Lily* was beside herself when her six-year-old daughter’s school notified her about an antisemitic incident in the classroom this past December. Another first grader reportedly told his classmates something along the lines of: “I hate Jews. All Jews should die. And everyone who celebrates Hanukkah — I want to kill.”
“My daughter is usually chatty,” says Lily. “I hear everything from her. But I think she was just so upset that to repeat what happened was not an option.” This wasn’t the first time something like this had happened to her family at their progressive private school, but it was certainly the worst. “I love my school and my kids are happy there,” says Lily, but she doesn’t feel that her daughter or the other Jewish families received enough support.
So when Lily and her family attended Shabbat services at Stephen Wise Free Synagogue on Friday of that week, she spoke with Rabbi Rena Rifkin, the congregation’s director of youth education. “I think for some kids, it’s a natural reaction to feel ashamed or to not really understand what they’ve experienced. They feel uncomfortable, but they’re not sure why,” says Rabbi Rena. “Our kids have great sensitivity to and depth of emotion around discrimination and racism. But children — and adults, too — often don’t understand antisemitism in that context because it’s so personal and because in New York, especially on the Upper West Side, we’re a little sheltered.”
“This was the first year my daughter was enrolled in the Religious School, so she already knew the rabbis,” says Lily. “When I asked her if she wanted to tell them what happened, she opened up. Sometimes it helps to have someone besides your parents to talk to — and Rena was able to say things I wouldn’t have thought of.”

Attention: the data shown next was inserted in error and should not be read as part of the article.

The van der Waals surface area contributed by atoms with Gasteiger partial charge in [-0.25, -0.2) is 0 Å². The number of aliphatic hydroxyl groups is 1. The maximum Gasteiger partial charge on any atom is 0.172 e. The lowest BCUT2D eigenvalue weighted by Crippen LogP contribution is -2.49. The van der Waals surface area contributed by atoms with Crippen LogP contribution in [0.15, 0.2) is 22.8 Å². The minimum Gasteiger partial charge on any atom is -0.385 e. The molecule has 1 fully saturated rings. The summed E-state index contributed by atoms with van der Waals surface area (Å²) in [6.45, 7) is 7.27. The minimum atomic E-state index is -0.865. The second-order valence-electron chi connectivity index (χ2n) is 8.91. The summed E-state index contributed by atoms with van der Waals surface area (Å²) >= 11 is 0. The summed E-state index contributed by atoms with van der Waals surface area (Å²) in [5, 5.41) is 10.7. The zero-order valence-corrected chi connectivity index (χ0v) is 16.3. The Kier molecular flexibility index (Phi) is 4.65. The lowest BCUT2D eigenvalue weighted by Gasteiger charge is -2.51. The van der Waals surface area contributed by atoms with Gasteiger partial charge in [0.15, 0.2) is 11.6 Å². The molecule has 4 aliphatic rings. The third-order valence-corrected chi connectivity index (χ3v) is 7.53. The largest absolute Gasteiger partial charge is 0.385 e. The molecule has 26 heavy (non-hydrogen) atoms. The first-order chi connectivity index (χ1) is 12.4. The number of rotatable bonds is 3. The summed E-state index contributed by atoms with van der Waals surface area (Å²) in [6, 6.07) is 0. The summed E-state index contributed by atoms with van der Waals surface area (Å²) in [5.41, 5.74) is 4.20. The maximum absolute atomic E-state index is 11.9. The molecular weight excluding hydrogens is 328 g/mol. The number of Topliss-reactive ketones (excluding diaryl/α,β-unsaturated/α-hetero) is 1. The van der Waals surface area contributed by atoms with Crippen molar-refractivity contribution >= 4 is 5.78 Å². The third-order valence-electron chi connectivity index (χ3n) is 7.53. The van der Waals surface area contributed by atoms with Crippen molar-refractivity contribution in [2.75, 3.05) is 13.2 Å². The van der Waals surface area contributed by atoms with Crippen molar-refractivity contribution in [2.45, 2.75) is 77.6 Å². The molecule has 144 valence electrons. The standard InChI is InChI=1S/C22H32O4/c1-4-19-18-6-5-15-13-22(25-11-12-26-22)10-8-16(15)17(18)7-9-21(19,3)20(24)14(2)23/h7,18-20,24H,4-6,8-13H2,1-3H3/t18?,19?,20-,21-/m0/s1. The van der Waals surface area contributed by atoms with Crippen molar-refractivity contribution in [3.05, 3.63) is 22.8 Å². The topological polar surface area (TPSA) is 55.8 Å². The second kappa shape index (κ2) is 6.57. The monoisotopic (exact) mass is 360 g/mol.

That’s part of why it’s so important to have a community to fall back on, Rabbi Rifkin explains, and “to have a place where being Jewish is normal and safe.” And that’s exactly why Lily had enrolled her children at our Religious School in the first place: “It’s one thing to have a couple of Jewish classmates who also celebrate Hanukkah,” she says. “But to have a true sense of belonging — that’s the kind of feeling you can get only at Hebrew school.”
For Rabbi Rena, it’s a matter of instilling Jewish pride: “If the only conversations we’re having with our kids regarding Judaism are about people not liking us because we’re Jewish, then that’s a real problem, right? So we have to have a place to experience the beauty and joy that is Judaism. If we don’t have that, then what are we standing up for?”
“As parents, you’re never really sure if you’re doing the right thing,” Lily admits. “It’s nice not to feel alone and to have the support of the synagogue.”
If you’re looking for a spiritual home for your family — a caring community for your children to explore their Jewish identities and become proud of their heritage — Stephen Wise Free Synagogue is the place for you. Learn more at swfs.org/enroll and sign up for an open house or info session.
*Name has been changed to protect the family’s privacy.